Be Blessed,

Megan

Who’s Your Counselor’s Counselor?

Who's Your Counselor's Counselor

As I near the end of collecting my state LPC-Intern hours, I have realized the importance of the question: Who’s your counselor’s counselor?  At first, I found it easy to compartmentalized the traumas that I was hearing on a daily basis from my clients and not allowing their stories to effect me.  However, after two plus years (not including when I was in school gaining my internship hours) of stories upon stories, I found myself becoming anxious and depressed.

Becoming a counselor is not the easiest career, since you allow yourself to absorb some one else’s traumatic events and keep their story confidential.  I am a secret of vaults that not even truth serum could penetrate.  With all of the traumatic events that I took in, I began to obtain somewhat a cynical view of the world.  I started to believe that things are horrible and would not change.  I began a routine of working long hours and coming home to “zombie out” in front of the TV.  I gave up reading an enjoyable book, walking the dogs around the neighborhood and enjoying “me time” at a local restaurant.  As days turned into weeks into months on end with this routine and lack of hobbies, I became depressed.  There were times when I would go without a shower for two days, be too tired to brush my teeth at night and oversleeping on the weekend.

As my depression grew, I realized my anxiety was increasing too.  I began to question my capabilities as a counselor, had paranoid thoughts and became more susceptible to illnesses.  Just in three months, I was sick twice!  I was living in fear and wanted to find excuses to not attend work or anything for that matter.  As a counselor, I know a multitude of coping skills, yet I chose not to participate in them.  I felt hollow and yet, somehow, I was still functioning as a counselor to my clients.  I began to notice that my clients were doing better than me!

Enough was enough – I knew something had to change: me.  How was I ever to promote self-care to my clients without taking care of myself?  I began take slow steps towards recovery… started with journaling my thoughts and emotions.  I found that I was able to sleep a little bit better after emptying my mind.  I started openly discussing my struggle with supportive colleagues, where they provided a sound board for me.  I asked for a two-week hiatus from facilitating night groups to reduce my over-worked work load – which was granted.  I began reading the book The Four Agreements that a colleague provided for me and I’m taking it to heart.  I even received some of my creativity spark back from doing all of these self-care acts.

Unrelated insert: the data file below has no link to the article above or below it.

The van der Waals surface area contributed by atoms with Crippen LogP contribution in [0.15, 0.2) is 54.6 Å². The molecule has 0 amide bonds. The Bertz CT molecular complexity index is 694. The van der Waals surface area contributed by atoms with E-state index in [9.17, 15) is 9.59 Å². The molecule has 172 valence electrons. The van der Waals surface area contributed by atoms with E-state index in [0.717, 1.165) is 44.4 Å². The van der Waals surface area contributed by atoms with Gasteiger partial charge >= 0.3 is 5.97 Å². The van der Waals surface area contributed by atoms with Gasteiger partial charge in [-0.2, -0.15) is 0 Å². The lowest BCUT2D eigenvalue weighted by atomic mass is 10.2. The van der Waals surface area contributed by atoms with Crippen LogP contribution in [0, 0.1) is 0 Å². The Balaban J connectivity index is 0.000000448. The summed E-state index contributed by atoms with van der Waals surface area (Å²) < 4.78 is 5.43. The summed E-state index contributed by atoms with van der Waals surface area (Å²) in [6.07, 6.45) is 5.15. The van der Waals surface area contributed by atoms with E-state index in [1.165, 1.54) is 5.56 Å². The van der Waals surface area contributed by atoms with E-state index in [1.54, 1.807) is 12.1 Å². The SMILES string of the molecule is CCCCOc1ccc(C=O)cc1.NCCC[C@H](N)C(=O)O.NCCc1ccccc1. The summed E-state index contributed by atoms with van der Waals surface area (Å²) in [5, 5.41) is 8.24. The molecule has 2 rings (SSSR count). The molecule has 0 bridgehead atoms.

But of course, the largest step that I took in recovery was this: contacting a counselor!  I am currently waiting for the counselor to contact me back to schedule my first session, but I am feeling a multitude of feelings – scared, nervousness, relief and excitement.  Out of all those emotions, excitement is the greatest.  I am excited to rediscover who I am.  And that in a nutshell is why even I as a counselor requires a counselor!  So, who’s your counselor’s counselor?

Drawing Your Desired Reality

Drawing Your Future RealityAre you feeling discontent with your current reality?  Don’t fret, there are ways to change it!  But of course, changing your reality will take work (A LOT of work) on your part.  I stumbled upon this TED Talk clip this morning when I was just browsing videos on YouTube.  I found this 10 minute clip to be the most inspirational and motivational clip that I have viewed in a while.  Take time and watch it to find out the three most important aspects in changing your reality via drawing it.  Afterwards, let us know what you plan on changing and how!  Family First Counseling can assist by being your cheerleader for your new change.  Enjoy!